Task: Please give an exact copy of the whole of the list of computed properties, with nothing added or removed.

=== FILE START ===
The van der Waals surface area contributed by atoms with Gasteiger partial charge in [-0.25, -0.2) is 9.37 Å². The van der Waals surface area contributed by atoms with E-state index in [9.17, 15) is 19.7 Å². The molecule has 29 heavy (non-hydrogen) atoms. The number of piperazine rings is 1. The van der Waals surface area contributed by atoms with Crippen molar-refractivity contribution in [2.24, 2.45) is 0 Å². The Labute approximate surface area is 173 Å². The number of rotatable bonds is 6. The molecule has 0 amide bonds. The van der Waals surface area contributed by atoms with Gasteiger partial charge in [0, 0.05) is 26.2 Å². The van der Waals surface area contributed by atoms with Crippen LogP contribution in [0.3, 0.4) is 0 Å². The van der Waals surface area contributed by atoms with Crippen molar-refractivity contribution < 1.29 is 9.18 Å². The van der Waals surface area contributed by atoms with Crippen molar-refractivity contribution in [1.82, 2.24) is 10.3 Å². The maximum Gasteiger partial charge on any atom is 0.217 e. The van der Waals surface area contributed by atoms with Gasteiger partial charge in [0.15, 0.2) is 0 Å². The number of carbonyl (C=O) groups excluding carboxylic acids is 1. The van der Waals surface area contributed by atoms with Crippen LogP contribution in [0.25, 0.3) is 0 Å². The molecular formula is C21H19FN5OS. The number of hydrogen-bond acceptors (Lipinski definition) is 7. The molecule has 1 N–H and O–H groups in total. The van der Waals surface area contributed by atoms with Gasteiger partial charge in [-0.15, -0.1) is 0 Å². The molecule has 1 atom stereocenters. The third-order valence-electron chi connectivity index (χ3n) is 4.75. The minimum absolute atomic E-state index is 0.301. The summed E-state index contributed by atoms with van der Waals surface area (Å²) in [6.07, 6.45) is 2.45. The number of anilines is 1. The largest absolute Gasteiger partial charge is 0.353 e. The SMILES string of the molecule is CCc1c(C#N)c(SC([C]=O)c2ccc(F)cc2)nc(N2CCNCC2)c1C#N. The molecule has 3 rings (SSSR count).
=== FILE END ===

The van der Waals surface area contributed by atoms with Gasteiger partial charge in [-0.25, -0.2) is 9.37 Å². The van der Waals surface area contributed by atoms with E-state index in [9.17, 15) is 19.7 Å². The molecule has 29 heavy (non-hydrogen) atoms. The number of piperazine rings is 1. The van der Waals surface area contributed by atoms with Crippen molar-refractivity contribution in [2.24, 2.45) is 0 Å². The Labute approximate surface area is 173 Å². The number of rotatable bonds is 6. The molecule has 0 amide bonds. The van der Waals surface area contributed by atoms with Gasteiger partial charge in [0, 0.05) is 26.2 Å². The van der Waals surface area contributed by atoms with Crippen LogP contribution in [0.3, 0.4) is 0 Å². The van der Waals surface area contributed by atoms with Crippen molar-refractivity contribution < 1.29 is 9.18 Å². The van der Waals surface area contributed by atoms with Crippen molar-refractivity contribution in [1.82, 2.24) is 10.3 Å². The maximum Gasteiger partial charge on any atom is 0.217 e. The van der Waals surface area contributed by atoms with Gasteiger partial charge in [0.15, 0.2) is 0 Å². The number of carbonyl (C=O) groups excluding carboxylic acids is 1. The van der Waals surface area contributed by atoms with Crippen LogP contribution in [0.25, 0.3) is 0 Å². The molecular formula is C21H19FN5OS. The number of hydrogen-bond acceptors (Lipinski definition) is 7. The molecule has 1 N–H and O–H groups in total. The van der Waals surface area contributed by atoms with Gasteiger partial charge in [-0.15, -0.1) is 0 Å². The molecule has 1 atom stereocenters. The third-order valence-electron chi connectivity index (χ3n) is 4.75. The minimum absolute atomic E-state index is 0.301. The summed E-state index contributed by atoms with van der Waals surface area (Å²) in [6.07, 6.45) is 2.45. The number of anilines is 1. The largest absolute Gasteiger partial charge is 0.353 e. The SMILES string of the molecule is CCc1c(C#N)c(SC([C]=O)c2ccc(F)cc2)nc(N2CCNCC2)c1C#N. The molecule has 3 rings (SSSR count).